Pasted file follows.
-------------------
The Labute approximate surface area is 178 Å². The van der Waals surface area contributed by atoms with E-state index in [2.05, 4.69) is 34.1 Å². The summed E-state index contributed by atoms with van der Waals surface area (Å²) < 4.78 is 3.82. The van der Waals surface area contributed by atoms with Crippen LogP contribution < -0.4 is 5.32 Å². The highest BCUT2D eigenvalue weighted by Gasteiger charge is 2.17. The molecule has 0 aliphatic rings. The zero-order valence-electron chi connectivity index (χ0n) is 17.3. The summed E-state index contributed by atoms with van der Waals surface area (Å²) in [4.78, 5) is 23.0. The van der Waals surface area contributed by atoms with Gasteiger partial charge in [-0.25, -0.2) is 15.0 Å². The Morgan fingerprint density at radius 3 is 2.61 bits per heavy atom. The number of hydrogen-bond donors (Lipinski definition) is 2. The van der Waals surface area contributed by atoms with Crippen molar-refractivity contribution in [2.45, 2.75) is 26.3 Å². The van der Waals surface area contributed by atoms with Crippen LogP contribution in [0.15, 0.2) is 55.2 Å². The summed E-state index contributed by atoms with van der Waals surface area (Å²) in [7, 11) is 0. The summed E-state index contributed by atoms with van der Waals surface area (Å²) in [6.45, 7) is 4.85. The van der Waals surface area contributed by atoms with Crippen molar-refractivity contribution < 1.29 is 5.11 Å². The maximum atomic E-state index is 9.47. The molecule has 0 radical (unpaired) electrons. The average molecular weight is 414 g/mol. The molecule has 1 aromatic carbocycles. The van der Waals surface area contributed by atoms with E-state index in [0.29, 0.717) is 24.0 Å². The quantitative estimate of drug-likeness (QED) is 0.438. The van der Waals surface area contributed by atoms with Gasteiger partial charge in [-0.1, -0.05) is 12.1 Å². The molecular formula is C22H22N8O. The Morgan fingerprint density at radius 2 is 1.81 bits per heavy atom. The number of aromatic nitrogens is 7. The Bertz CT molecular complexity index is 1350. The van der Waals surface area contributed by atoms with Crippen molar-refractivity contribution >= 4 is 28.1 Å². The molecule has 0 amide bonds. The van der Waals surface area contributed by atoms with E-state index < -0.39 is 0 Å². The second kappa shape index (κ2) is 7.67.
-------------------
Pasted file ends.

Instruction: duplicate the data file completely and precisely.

The Labute approximate surface area is 178 Å². The van der Waals surface area contributed by atoms with E-state index in [2.05, 4.69) is 34.1 Å². The summed E-state index contributed by atoms with van der Waals surface area (Å²) < 4.78 is 3.82. The van der Waals surface area contributed by atoms with Crippen LogP contribution < -0.4 is 5.32 Å². The highest BCUT2D eigenvalue weighted by Gasteiger charge is 2.17. The molecule has 0 aliphatic rings. The zero-order valence-electron chi connectivity index (χ0n) is 17.3. The summed E-state index contributed by atoms with van der Waals surface area (Å²) in [4.78, 5) is 23.0. The van der Waals surface area contributed by atoms with Gasteiger partial charge in [-0.25, -0.2) is 15.0 Å². The Morgan fingerprint density at radius 3 is 2.61 bits per heavy atom. The number of hydrogen-bond donors (Lipinski definition) is 2. The van der Waals surface area contributed by atoms with Crippen molar-refractivity contribution in [2.45, 2.75) is 26.3 Å². The van der Waals surface area contributed by atoms with Crippen LogP contribution in [0.15, 0.2) is 55.2 Å². The summed E-state index contributed by atoms with van der Waals surface area (Å²) in [7, 11) is 0. The summed E-state index contributed by atoms with van der Waals surface area (Å²) in [6.45, 7) is 4.85. The van der Waals surface area contributed by atoms with Crippen molar-refractivity contribution < 1.29 is 5.11 Å². The maximum atomic E-state index is 9.47. The molecule has 0 radical (unpaired) electrons. The average molecular weight is 414 g/mol. The molecule has 1 aromatic carbocycles. The van der Waals surface area contributed by atoms with E-state index in [0.29, 0.717) is 24.0 Å². The quantitative estimate of drug-likeness (QED) is 0.438. The van der Waals surface area contributed by atoms with Gasteiger partial charge in [-0.1, -0.05) is 12.1 Å². The molecular formula is C22H22N8O. The Morgan fingerprint density at radius 2 is 1.81 bits per heavy atom. The number of aromatic nitrogens is 7. The Bertz CT molecular complexity index is 1350. The van der Waals surface area contributed by atoms with Crippen molar-refractivity contribution >= 4 is 28.1 Å². The molecule has 0 amide bonds. The van der Waals surface area contributed by atoms with E-state index < -0.39 is 0 Å². The second kappa shape index (κ2) is 7.67.